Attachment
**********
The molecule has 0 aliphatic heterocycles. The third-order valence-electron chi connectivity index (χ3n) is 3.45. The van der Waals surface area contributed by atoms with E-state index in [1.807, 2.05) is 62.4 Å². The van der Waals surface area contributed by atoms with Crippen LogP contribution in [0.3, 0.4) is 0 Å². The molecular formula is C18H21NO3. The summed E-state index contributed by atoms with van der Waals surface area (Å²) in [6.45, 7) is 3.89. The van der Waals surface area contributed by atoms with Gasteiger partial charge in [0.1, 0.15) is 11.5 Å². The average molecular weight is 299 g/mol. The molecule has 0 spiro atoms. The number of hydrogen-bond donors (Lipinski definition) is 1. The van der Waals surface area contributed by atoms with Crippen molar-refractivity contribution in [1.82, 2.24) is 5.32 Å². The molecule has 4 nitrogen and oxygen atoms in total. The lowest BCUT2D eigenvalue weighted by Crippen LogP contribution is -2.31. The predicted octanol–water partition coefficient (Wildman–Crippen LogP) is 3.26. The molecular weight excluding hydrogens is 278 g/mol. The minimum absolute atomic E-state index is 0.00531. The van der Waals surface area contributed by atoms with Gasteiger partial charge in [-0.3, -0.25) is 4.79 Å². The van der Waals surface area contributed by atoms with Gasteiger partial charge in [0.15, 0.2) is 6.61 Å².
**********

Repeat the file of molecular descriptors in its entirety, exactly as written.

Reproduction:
The molecule has 0 aliphatic heterocycles. The third-order valence-electron chi connectivity index (χ3n) is 3.45. The van der Waals surface area contributed by atoms with E-state index in [1.807, 2.05) is 62.4 Å². The van der Waals surface area contributed by atoms with Crippen LogP contribution in [0.3, 0.4) is 0 Å². The molecular formula is C18H21NO3. The summed E-state index contributed by atoms with van der Waals surface area (Å²) in [6.45, 7) is 3.89. The van der Waals surface area contributed by atoms with Gasteiger partial charge in [0.1, 0.15) is 11.5 Å². The average molecular weight is 299 g/mol. The molecule has 0 spiro atoms. The number of hydrogen-bond donors (Lipinski definition) is 1. The van der Waals surface area contributed by atoms with Crippen molar-refractivity contribution in [1.82, 2.24) is 5.32 Å². The molecule has 4 nitrogen and oxygen atoms in total. The lowest BCUT2D eigenvalue weighted by Crippen LogP contribution is -2.31. The predicted octanol–water partition coefficient (Wildman–Crippen LogP) is 3.26. The molecular weight excluding hydrogens is 278 g/mol. The minimum absolute atomic E-state index is 0.00531. The van der Waals surface area contributed by atoms with Gasteiger partial charge in [-0.3, -0.25) is 4.79 Å². The van der Waals surface area contributed by atoms with Gasteiger partial charge in [0.15, 0.2) is 6.61 Å².